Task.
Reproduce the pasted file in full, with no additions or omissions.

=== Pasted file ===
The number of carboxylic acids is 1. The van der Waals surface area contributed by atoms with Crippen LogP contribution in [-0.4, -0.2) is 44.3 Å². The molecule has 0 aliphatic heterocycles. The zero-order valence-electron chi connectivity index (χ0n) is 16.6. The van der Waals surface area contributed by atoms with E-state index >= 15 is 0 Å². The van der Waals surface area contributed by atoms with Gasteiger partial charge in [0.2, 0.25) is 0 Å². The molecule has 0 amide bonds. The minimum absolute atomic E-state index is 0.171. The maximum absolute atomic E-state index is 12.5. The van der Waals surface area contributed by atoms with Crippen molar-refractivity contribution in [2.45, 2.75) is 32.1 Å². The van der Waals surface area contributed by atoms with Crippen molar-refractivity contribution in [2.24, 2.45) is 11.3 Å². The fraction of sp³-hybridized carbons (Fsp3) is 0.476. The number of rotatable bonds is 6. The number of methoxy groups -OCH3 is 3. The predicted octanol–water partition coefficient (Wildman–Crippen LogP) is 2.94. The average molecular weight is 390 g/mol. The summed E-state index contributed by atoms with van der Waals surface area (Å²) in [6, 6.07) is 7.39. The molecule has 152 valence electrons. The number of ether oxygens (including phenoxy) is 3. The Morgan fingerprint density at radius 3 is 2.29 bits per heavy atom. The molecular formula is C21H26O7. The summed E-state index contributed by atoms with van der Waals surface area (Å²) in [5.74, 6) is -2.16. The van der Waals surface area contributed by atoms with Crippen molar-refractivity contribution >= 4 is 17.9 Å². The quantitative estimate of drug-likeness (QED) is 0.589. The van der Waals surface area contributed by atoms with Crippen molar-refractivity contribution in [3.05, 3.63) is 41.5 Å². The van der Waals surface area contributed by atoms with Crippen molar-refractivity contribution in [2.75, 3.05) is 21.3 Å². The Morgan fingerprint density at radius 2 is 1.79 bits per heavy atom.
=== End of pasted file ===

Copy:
The number of carboxylic acids is 1. The van der Waals surface area contributed by atoms with Crippen LogP contribution in [-0.4, -0.2) is 44.3 Å². The molecule has 0 aliphatic heterocycles. The zero-order valence-electron chi connectivity index (χ0n) is 16.6. The van der Waals surface area contributed by atoms with E-state index >= 15 is 0 Å². The van der Waals surface area contributed by atoms with Gasteiger partial charge in [0.2, 0.25) is 0 Å². The molecule has 0 amide bonds. The minimum absolute atomic E-state index is 0.171. The maximum absolute atomic E-state index is 12.5. The van der Waals surface area contributed by atoms with Crippen molar-refractivity contribution in [2.45, 2.75) is 32.1 Å². The van der Waals surface area contributed by atoms with Crippen molar-refractivity contribution in [2.24, 2.45) is 11.3 Å². The fraction of sp³-hybridized carbons (Fsp3) is 0.476. The number of rotatable bonds is 6. The number of methoxy groups -OCH3 is 3. The predicted octanol–water partition coefficient (Wildman–Crippen LogP) is 2.94. The average molecular weight is 390 g/mol. The summed E-state index contributed by atoms with van der Waals surface area (Å²) in [6, 6.07) is 7.39. The molecule has 152 valence electrons. The number of ether oxygens (including phenoxy) is 3. The Morgan fingerprint density at radius 3 is 2.29 bits per heavy atom. The molecular formula is C21H26O7. The summed E-state index contributed by atoms with van der Waals surface area (Å²) in [5.74, 6) is -2.16. The van der Waals surface area contributed by atoms with Crippen molar-refractivity contribution >= 4 is 17.9 Å². The quantitative estimate of drug-likeness (QED) is 0.589. The van der Waals surface area contributed by atoms with Crippen molar-refractivity contribution in [3.05, 3.63) is 41.5 Å². The van der Waals surface area contributed by atoms with Crippen molar-refractivity contribution in [2.75, 3.05) is 21.3 Å². The Morgan fingerprint density at radius 2 is 1.79 bits per heavy atom.